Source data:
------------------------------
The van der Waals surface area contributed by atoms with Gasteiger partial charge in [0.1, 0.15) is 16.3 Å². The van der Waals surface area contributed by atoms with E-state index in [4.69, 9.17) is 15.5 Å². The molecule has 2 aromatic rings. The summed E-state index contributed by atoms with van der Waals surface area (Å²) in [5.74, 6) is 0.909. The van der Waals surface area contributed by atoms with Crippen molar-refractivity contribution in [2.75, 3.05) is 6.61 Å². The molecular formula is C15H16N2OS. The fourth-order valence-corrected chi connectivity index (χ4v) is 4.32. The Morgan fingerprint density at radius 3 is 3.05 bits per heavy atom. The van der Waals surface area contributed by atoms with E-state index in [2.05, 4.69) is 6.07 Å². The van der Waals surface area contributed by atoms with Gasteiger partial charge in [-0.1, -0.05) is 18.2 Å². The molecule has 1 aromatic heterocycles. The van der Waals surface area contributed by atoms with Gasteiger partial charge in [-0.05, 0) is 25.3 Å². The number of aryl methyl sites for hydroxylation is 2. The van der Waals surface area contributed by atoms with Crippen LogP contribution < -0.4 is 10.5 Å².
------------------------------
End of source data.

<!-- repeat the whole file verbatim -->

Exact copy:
The van der Waals surface area contributed by atoms with Gasteiger partial charge in [0.1, 0.15) is 16.3 Å². The van der Waals surface area contributed by atoms with E-state index in [4.69, 9.17) is 15.5 Å². The molecule has 2 aromatic rings. The summed E-state index contributed by atoms with van der Waals surface area (Å²) in [5.74, 6) is 0.909. The van der Waals surface area contributed by atoms with Crippen molar-refractivity contribution in [2.75, 3.05) is 6.61 Å². The molecular formula is C15H16N2OS. The fourth-order valence-corrected chi connectivity index (χ4v) is 4.32. The Morgan fingerprint density at radius 3 is 3.05 bits per heavy atom. The van der Waals surface area contributed by atoms with E-state index in [2.05, 4.69) is 6.07 Å². The van der Waals surface area contributed by atoms with Gasteiger partial charge in [-0.1, -0.05) is 18.2 Å². The molecule has 1 aromatic heterocycles. The van der Waals surface area contributed by atoms with Gasteiger partial charge in [-0.05, 0) is 25.3 Å². The number of aryl methyl sites for hydroxylation is 2. The van der Waals surface area contributed by atoms with Crippen LogP contribution < -0.4 is 10.5 Å².